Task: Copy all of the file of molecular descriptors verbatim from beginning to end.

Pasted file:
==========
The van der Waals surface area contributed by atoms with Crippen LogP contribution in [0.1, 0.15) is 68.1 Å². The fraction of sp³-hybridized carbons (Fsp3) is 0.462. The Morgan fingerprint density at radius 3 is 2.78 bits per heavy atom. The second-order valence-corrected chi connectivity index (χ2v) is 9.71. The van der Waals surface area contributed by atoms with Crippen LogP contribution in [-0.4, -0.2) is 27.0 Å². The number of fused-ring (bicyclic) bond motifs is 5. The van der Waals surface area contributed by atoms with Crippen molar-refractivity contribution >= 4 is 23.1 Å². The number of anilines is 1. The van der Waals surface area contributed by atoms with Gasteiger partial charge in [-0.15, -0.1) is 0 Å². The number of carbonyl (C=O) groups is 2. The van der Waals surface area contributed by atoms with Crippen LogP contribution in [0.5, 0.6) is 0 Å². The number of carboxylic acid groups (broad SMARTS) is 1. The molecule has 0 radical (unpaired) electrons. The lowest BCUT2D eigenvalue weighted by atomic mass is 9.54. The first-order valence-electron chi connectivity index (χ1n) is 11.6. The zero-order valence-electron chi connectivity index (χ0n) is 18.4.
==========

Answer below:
The van der Waals surface area contributed by atoms with Crippen LogP contribution in [0.1, 0.15) is 68.1 Å². The fraction of sp³-hybridized carbons (Fsp3) is 0.462. The Morgan fingerprint density at radius 3 is 2.78 bits per heavy atom. The second-order valence-corrected chi connectivity index (χ2v) is 9.71. The van der Waals surface area contributed by atoms with Crippen LogP contribution in [-0.4, -0.2) is 27.0 Å². The number of fused-ring (bicyclic) bond motifs is 5. The van der Waals surface area contributed by atoms with Crippen molar-refractivity contribution >= 4 is 23.1 Å². The number of anilines is 1. The van der Waals surface area contributed by atoms with Gasteiger partial charge in [-0.15, -0.1) is 0 Å². The number of carbonyl (C=O) groups is 2. The van der Waals surface area contributed by atoms with Crippen LogP contribution in [0.5, 0.6) is 0 Å². The number of carboxylic acid groups (broad SMARTS) is 1. The molecule has 0 radical (unpaired) electrons. The lowest BCUT2D eigenvalue weighted by atomic mass is 9.54. The first-order valence-electron chi connectivity index (χ1n) is 11.6. The zero-order valence-electron chi connectivity index (χ0n) is 18.4.